We consider peers as people who are part of our own social group, so the term "peer pressure" means the influence that peers can have on each other. The term "peer pressure" is not usually used to describe socially desirable behaviours, rather a degree of pressure to conform to the "group norms".

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Sofemaonline.com offers online training including EASA Part 66 Module 9 Human Factors compliant training for third country workshop personnel

What is Motivation?

Motivation can be thought of as a basic human drive that arouses, directs, and sustains all human behaviour.

In general all “Human Behaviour” occurs following a related motivating requirement.

Motivated behaviour could be described as goal directed and purposeful. 

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Sofemaonline.com offers online training including EASA Part 66 Module 9 Human Factors compliant training for third country workshop personnel

Introduction

Social Psychology looks at the interactions as well as the pressure a group places on its individual members.

Individuals are responsible for themselves, their successes and failures. People may also hold others or be held by others as responsible for any action (or inaction). It is usual to find that relationships vary from an environment where groups have very clear and explicit rules that keep people in line to groups where the rules or pressures are more subtle.

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SofemaOnline (www.sofemaonline.com) takes a look at what we understand when we talk about Murphy’s law!

Who & What is Murphy’s Law?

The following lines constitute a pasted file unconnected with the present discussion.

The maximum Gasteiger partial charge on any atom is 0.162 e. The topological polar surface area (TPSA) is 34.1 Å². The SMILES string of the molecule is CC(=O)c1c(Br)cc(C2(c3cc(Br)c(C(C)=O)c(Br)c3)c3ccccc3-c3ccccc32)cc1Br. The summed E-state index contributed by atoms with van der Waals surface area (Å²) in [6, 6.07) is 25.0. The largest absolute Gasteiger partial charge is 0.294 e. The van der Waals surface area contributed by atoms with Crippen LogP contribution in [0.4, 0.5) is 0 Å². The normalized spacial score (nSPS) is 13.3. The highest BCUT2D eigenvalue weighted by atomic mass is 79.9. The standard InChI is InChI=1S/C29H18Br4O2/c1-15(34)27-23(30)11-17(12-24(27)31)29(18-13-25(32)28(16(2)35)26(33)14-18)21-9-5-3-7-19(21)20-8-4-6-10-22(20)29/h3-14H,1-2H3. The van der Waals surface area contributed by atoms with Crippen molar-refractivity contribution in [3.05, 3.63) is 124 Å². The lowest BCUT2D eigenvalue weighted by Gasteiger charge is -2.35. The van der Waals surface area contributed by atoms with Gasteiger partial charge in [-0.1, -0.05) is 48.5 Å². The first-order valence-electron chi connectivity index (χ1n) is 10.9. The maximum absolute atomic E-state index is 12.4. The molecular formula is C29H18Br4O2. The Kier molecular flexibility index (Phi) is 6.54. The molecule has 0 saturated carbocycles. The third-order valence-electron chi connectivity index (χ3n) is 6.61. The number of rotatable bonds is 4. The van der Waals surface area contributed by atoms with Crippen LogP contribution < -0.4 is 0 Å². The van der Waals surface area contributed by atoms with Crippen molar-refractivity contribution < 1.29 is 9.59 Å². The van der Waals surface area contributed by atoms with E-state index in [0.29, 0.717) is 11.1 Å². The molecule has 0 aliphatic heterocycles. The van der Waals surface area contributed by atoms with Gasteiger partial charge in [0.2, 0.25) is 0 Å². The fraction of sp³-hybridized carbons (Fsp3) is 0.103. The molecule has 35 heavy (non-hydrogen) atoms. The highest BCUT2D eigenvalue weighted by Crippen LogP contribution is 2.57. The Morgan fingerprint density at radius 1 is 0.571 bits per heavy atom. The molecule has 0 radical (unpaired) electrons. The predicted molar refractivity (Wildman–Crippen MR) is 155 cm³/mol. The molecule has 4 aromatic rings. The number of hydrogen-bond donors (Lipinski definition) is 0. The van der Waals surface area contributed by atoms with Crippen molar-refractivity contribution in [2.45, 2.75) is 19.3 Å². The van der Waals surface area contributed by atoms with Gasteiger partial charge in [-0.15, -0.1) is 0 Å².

Murphy's Law ("If anything can go wrong, it will") was born out of an event at Edwards Air Force Base USA in 1949.

It was named after Capt. Edward A. Murphy, an engineer working on Air Force Project MX981, An exercise to see how much sudden deceleration a person can stand in a crash.

One day, after finding that a transducer was wired wrong, he cursed the technician responsible and said, "If there is any way to do it wrong, he'll find it.". The contractor's project manager kept a list of "laws" and added this one, which he called Murphy's Law.

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As the technical complexity of aircraft have developed over the last 100 years the nature of interaction with people associated with the maintenance of aircraft began to matter more & more and in fact today human factors is relevant in just about every aspect and element of the maintenance system. 

The use of the term "human factors" in the context of aviation maintenance engineering is relatively new. In fact EASA only started mandating Compulsory HF training from 2005.

Several Landmark aircraft accidents, for example Aloha aircraft in the USA in 1988 and British Airways BAC 1-11 windscreen accident in the UK in June 1990 showed that there was an unacceptable level of exposure to the potential of Maintenance Human Factors MHF.

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The Focus of this blog is to consider the inter-relationship between Maintenance Error Management Systems (MEMS) – (typically using the Boeing Maintenance Error Decision Aid as a primary tool) and Safety Management through Human Factor Learning within the context of a viable Safety Management System.

What is the Purpose of MEMS?

The rationale behind a MEMS System is to identify any situations which may “promote” the potential for error. In addition to facilitate (using the organisational framework) the risk based decision making process which will lead to stronger defences.

Tagged in: HF MEMS Safety SMS
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Driving Safety Management System (SMS) Value from your Aviation Maintenance Error Management System (MEMS).
Throughout our Industry we know that Maintenance Errors cost millions of Euros every year through the need for rework, delays and lost revenue. (To consider also the potential to introduce safety related exposures.)

What is MEDA?

Boeing developed the MEDA process to assist maintenance organisations identify why events occur and how to prevent them in the future.

MEDA provides a process for conducting thorough and consistent investigations, determining the factors that lead to an event and making improvements to reduce the likelihood of future incidents.

Tagged in: Error HF MEDA MEMS SMS